Spencer Cox wins Republican primary in Utah governor’s race

Utah Lt. Gov. Spencer Cox speaks during a debate for Utah's 2020 gubernatorial race Friday, Jan. 31, 2020, in Salt Lake City. Six candidates vying for the GOP nomination in the Utah governor's race meet for their first debate. | Photo by Rick Bowmer, Associated Press, St. George News

SALT LAKE CITY (AP) — Spencer Cox won the Republican nomination for Utah governor on Monday, as the lieutenant governor successfully staved off a comeback attempt by former U.S. Ambassador Jon Huntsman Jr.

Cox’s primary win gives him a heavy advantage in the conservative state’s general election in November.

The four-way race came down to Huntsman and Cox, who clinched a narrow win after days of vote counting. Huntsman is a well-known former governor, ex-ambassador to Russia and a one-time presidential candidate. Cox has been a rare conservative critic of President Donald Trump, though he now supports him.

Cox started his gubernatorial campaign sooner and his visibility was boosted by his leadership role in responding to the state’s coronavirus pandemic. He was also endorsed by incumbent Republican Gov. Gary Herbert, who isn’t running again.

“The next four years will be critically important to Utah’s future,” Cox said in a statement Monday, referring to the rebuilding of the state’s economy hit hard by the pandemic and growing rural as well as urban parts of the state.

Cox referred to himself as a “farm kid,” a reflection of how he leaned on his rural roots during the campaign and used his head start to cross the state, stopping at nearly every small town before the coronavirus hit.

The election was conducted entirely by mail due to the pandemic. The crisis shaped the campaign, which included Huntsman testing positive for the disease.

Lt. Gov. Spencer Cox speaks during the St. George Area Economic Summit, St. George, Utah, Jan. 10, 2019 | Photo by Jeff Richards, St. George News

The new GOP nominee will run against Democratic law professor Chris Peterson in November.

The pandemic stymied traditional campaigning, especially for Huntsman, who caught the virus in June. He continued rallying supporters remotely and got back on the trail after quarantine and recovery.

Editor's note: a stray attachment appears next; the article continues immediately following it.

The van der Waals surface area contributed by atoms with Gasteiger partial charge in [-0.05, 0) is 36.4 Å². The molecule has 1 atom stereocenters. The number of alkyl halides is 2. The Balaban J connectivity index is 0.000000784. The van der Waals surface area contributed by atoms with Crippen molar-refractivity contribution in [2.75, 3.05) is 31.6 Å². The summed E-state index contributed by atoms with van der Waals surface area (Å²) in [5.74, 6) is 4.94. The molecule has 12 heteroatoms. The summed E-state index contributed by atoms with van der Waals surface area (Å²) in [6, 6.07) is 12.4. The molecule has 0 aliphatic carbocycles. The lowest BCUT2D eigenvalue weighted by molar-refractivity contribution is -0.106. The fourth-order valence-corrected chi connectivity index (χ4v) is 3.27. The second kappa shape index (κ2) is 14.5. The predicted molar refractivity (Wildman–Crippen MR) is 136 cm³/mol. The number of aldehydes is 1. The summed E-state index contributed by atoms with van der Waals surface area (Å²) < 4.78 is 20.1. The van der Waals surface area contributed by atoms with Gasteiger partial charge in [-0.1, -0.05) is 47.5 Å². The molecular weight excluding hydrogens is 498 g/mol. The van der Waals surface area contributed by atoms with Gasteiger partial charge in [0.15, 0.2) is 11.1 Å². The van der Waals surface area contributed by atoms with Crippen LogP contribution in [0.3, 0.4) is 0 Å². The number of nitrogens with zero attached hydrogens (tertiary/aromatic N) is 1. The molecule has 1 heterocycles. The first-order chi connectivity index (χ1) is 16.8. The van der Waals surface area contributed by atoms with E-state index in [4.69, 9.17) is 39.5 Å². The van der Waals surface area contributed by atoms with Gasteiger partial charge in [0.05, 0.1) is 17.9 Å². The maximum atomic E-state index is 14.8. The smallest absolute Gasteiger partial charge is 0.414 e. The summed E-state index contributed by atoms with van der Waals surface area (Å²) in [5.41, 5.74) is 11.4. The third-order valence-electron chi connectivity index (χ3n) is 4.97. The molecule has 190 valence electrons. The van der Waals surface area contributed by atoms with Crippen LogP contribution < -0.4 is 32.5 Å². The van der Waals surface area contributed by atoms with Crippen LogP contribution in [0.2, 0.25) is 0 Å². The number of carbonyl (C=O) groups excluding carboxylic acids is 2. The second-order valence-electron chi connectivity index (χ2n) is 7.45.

He faced questions about why he was returning to the state and had to promise to serve out a full term even if a higher profile opportunity arose. His previous stint as governor ended in 2009 when then-President Barack Obama named him ambassador to China. He mounted a short-lived presidential run during the 2012 cycle before serving as envoy to Russia under Trump.

Huntsman, 60, has one of the most well-known names in Utah, where buildings named for his billionaire industrialist and philanthropist father Jon Huntsman Sr.

Cox, 44, is a political newcomer by comparison, having been first elected to statewide office in 2012 and named the state’s second-in-command the following year.

For Cox, the coronavirus crisis created both a spotlight and a target. His role in the state response put him in front of voters concerned about the virus and stuck at home during a shelter-in-place directive, but it also opened him up for criticism from the right as the strong state economy took a hit along with the rest of the world.

The state’s pandemic response came under criticism from ex-House Speaker Greg Hughes, a vocal supporter of Trump who railed against business shutdowns, and real estate executive Thomas Wright.

The race saw an unusual number of liberal-leaning and independent voters crossing party lines and registering as Republicans to vote in the primary. Most said it was the best way to have a voice in a state where the GOP dominates politics. Huntsman was seen as the candidate most likely to benefit from the crossover vote, though Cox is also considered more moderate.

Leaders also support mail-in voting. Utah voters have cast most of their ballots by mail for years, and it’s generally been credited with being cheaper for counties to run while increasing turnout. It does typically take longer to tally by-mail ballots due to extra security procedures, and this year those were further delayed by a 24-hour ballot quarantine.

This June 30 election, the state became one of a very few to not open any polling places. The step is temporary due to the pandemic. Voters could pick up, fill out and drop off mail-in ballots in at “drive-thru” voting centers, but the state did not run any traditional in-person voting.

Written by LINDSAY WHITEHURST, Associated Press.

Copyright 2020 The Associated Press. All rights reserved. This material may not be published, broadcast, rewritten or redistributed.

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